The Sir John Gresham Grammar School at Holt in Norfolk was founded by sir John, who bought the manor house there in 1546 to convert it into a school, and building work had started by 1555. To celebrate the quatercentenary in 1955, a history of the school written by the Reverend C. L. S. Linnell was published, together with an Alumni Greshamienses, a register of boys entering the school from 1562 to 1954, compiled by A. B. Douglas. The materials to hand for the register for the early years were slight; the first coherent lists of boys survive only from 1729, and then are fitful, with little detail, and largely missing from 1784 to 1803; however, from 1810 onwards the names of boys' parents are usually recorded. The register is arranged chronologically by year (and from 1900 by term - L, Lent; M, Michaelmas; S, Summer), and then alphabetically by surname (in capitals) and christian name(s). Where known, year of birth is then given (in brackets), names, addresses and occupations of parents. From 1900 onwards there are italic abbreviations for sporting achievements at school (h, hockey colours; VIII, shooting colours; S, first-class swimmer; XI, cricket colours; XV, football colours), and p for house prefect and P for school prefect; then (in italics) information about the boy's adult life, and his address (where living) at the time of publication. Finally, on the right hand side of the page, in italics, is given the year of his leaving the school. Most detail is absent before 1810; and, of course, for the boys still at school in 1955, or only recently left, there are no details of future career; nor are there the usual details about their parentage. From 1898 onwards day boys are noted with an italic D (N means Newquay dayboy); and from 1900 onwards the school houses are shown (B, Bengal Lodge; F, Farfield; H, School House or Howson's; K, Kenwyn; O, Old School House; W, Woodlands); and, for the junior school, c, Crossways; k, Kenwyn; o, Old School House).

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Boys entering Gresham's School
 (1835)
Trustees and solicitors in England and Wales (1851)
Perry's Bankrupt and Insolvent Gazette, issued monthly, included lists of assignments of bankrupts' estates. Each entry gives the name of the bankrupt (surname first, in capitals), the date (in brackets), address and trade; followed by the names and addresses of the trustees to whom the estate was delivered, and the name and address of the solicitor. This is the index to the names of the trustees and solicitors, from the issues from January to December 1851.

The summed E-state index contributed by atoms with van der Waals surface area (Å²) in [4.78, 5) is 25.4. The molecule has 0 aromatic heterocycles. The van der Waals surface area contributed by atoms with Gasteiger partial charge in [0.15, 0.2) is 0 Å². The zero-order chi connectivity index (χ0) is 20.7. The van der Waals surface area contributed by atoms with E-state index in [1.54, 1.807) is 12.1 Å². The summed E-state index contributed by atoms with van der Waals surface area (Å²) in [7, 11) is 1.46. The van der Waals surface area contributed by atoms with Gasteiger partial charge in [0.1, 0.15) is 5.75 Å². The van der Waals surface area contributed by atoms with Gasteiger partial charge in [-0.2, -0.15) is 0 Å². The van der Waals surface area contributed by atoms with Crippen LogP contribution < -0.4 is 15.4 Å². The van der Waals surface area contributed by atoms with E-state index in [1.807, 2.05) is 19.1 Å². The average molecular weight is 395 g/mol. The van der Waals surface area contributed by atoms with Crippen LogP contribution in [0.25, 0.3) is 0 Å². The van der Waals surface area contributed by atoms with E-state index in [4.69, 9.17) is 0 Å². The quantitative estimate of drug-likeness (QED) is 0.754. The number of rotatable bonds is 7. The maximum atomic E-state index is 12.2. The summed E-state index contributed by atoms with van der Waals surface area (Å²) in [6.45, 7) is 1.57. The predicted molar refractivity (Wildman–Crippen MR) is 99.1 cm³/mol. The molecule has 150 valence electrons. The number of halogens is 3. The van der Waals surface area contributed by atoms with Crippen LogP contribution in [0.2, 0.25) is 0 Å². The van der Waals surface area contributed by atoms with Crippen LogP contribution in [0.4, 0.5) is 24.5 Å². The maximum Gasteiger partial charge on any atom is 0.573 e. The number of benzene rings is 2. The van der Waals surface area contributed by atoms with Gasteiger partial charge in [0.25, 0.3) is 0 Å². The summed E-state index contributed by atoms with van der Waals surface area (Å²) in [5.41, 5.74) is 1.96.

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Trustees and solicitors in England and Wales
 (1851)
National ArchivesSailors and marines on H. M. S. Firebrand in the Crimean War (1854-1856)
Sebastopol in the Crimea was the great Russian naval arsenal on the Black Sea. A combined assault by British, French and Turkish troops resulted in the reduction of Sebastopol and led to the Treaty of Paris of 27 April 1856, guaranteeing the independence of the Ottoman Empire. By Admiralty Order the Crimea Medal was awarded to sailors and marines present during the campaign, between 17 September 1854 (the first landing at Eupatoria) and 9 September 1855 (when the allies secured Sebastopol). The sailors' medals were mostly delivered to them on board ship in the course of 1856; the marines' medals were sent to their respective headquarters for distribution. The remarks as to distribution in this medal roll therefore give more specific information as to the whereabouts of the sailor recipients in 1856 than about the marines. Her Majesty's Ship Firebrand, a 6-gun steam frigate, took part in the assault. Four clasps to this medal were awarded to the men present in the actions at Sebastopol itself, Inkerman, Balaklave (Balaclava) and (the sea of) Azoff, but the recipients of these clasps are recorded on separate rolls, not part of this index, but indexed on this site.

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Sailors and marines on H. M. S. Firebrand in the Crimean War
 (1854-1856)